8. There is in fact a fundamental change occurring globally in society and in businesses that is making responsible corporate behaviour an absolute must for every company. Corporations, GLCs and bona fide NGOs that are in the forefront of CSR activities should join hands for greater impact, long lasting and maximum results from their efforts. For example, staff from the GLCs could join NGOs in their relief work and this investment of time on their part can be counted for promotion, increment, and bonus. It does not have to be big projects requiring large funds. It can be small projects that have greater reach and impact. Start small projects and programmes that will grow and bring benefits to a larger segment of society.

9. IT is a major and important component of the change that is taking place throughout the world. Malaysians, be they in the rural or urban areas, must be connected and have access to IT and the internet. Mobile internet vans can offer weekly services to the remote areas where internet services are currently not available and help make a huge difference to the lives of poor students, those in the villagers and even the urban poor. Connecting them to the outside world will enhance their capabilities, add to their knowledge and go a long way in making IT accessible to the less fortunate. The mobile internet vans could double up as mobile libraries.

10. The government champions CSR and has demonstrated its commitment to push the agenda with the announcement in the 2010 budget for a holistic and sustainable development. Companies are required to integrate aspects of CSR as part of business sustainability and it is now mandatory for companies to disclose the CSR activities undertaken within the year in their annual reports. In doing so it is important to ensure that the activities produce beneficial outcomes.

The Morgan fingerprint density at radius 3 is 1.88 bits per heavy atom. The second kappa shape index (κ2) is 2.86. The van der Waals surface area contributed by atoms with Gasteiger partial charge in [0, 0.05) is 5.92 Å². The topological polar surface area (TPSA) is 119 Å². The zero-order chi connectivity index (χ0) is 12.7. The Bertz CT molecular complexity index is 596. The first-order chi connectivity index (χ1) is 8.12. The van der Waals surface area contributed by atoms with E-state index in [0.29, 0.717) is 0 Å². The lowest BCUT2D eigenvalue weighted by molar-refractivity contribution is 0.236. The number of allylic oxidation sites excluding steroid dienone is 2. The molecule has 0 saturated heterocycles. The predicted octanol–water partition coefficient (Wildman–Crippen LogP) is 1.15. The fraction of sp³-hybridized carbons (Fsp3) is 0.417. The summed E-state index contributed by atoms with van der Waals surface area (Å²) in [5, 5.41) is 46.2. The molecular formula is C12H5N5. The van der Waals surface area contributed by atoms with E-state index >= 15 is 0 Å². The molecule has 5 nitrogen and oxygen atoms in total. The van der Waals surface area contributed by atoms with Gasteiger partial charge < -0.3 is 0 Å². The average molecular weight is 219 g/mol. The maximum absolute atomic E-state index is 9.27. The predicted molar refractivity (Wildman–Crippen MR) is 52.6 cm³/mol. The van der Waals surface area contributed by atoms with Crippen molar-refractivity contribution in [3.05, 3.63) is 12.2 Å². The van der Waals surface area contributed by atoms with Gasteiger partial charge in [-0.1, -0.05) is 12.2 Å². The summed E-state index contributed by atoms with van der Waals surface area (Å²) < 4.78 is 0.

11. Companies and associations set aside funds on an annual basis for CSR activities and in some cases find it difficult to identify projects and activities to fund. On the other hand there are numerous deserving projects and causes that cry out for help. To bridge the gap, a matching and clearing facility can be set up so that the deserving causes can be identified and have access to available funds.

12. As with the rest of the world, the population demographics in Malaysia are changing. An increasing number of people are now living in the towns and cities and this brings with it new challenges. The old ways of doing things are being replaced with new methods. And lifestyles are changing.

Ladies and Gentlemen:

13. The financial crisis too brought with it new challenges. It resulted in corporations having to set out new priorities. Being a good corporate citizen has probably become less of a priority for many organizations but CSR programmes are needed now more than ever since the crisis has had a severe impact on the economically vulnerable. The large bonuses that CEOs in Wall Street paid themselves while many of their employees were left jobless and in some cases homeless is untenable and unacceptable even in the most advanced nation. The poor, the homeless and vulnerable need help just as preservation of the environment cannot be ignored even in Malaysia.

14. While we have made a good start in our CSR journey, there is still a long way to go in addressing the needs and concerns of all sections of our society. As a nation, we face challenges as we embark on a growth path that will take us up the economic ladder to a higher income bracket. The transformation to a high-income economy is imperative if we intend to remain relevant in an increasingly competitive global environment.

15. How can we build a pool of the brightest and best minds, talents and skills? How can we mainstream the disadvantaged and disenfranchised through innovative business strategies? How do we protect our environment in a world of increasingly finite resources? How can we help our people live safer and healthier lives?